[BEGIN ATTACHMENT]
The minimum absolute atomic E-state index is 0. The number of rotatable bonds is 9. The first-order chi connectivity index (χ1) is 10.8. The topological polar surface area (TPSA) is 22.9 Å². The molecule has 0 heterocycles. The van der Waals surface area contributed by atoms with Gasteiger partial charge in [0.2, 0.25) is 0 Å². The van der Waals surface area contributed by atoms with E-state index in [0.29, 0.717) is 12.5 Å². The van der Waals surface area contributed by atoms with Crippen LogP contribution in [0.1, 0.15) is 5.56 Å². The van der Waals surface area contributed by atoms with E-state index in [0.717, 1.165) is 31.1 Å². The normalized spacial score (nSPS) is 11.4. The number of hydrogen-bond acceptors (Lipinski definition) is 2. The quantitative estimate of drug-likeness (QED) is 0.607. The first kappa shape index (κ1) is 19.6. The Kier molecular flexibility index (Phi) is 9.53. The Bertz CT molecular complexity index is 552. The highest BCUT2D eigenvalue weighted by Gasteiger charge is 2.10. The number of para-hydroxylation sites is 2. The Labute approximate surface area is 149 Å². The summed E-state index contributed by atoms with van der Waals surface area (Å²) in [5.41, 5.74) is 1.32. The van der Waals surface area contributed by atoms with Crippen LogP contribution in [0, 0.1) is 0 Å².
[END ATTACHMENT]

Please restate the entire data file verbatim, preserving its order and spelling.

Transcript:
The minimum absolute atomic E-state index is 0. The number of rotatable bonds is 9. The first-order chi connectivity index (χ1) is 10.8. The topological polar surface area (TPSA) is 22.9 Å². The molecule has 0 heterocycles. The van der Waals surface area contributed by atoms with Gasteiger partial charge in [0.2, 0.25) is 0 Å². The van der Waals surface area contributed by atoms with E-state index in [0.29, 0.717) is 12.5 Å². The van der Waals surface area contributed by atoms with Crippen LogP contribution in [0.1, 0.15) is 5.56 Å². The van der Waals surface area contributed by atoms with E-state index in [0.717, 1.165) is 31.1 Å². The normalized spacial score (nSPS) is 11.4. The number of hydrogen-bond acceptors (Lipinski definition) is 2. The quantitative estimate of drug-likeness (QED) is 0.607. The first kappa shape index (κ1) is 19.6. The Kier molecular flexibility index (Phi) is 9.53. The Bertz CT molecular complexity index is 552. The highest BCUT2D eigenvalue weighted by Gasteiger charge is 2.10. The number of para-hydroxylation sites is 2. The Labute approximate surface area is 149 Å². The summed E-state index contributed by atoms with van der Waals surface area (Å²) in [5.41, 5.74) is 1.32. The van der Waals surface area contributed by atoms with Crippen LogP contribution in [0, 0.1) is 0 Å².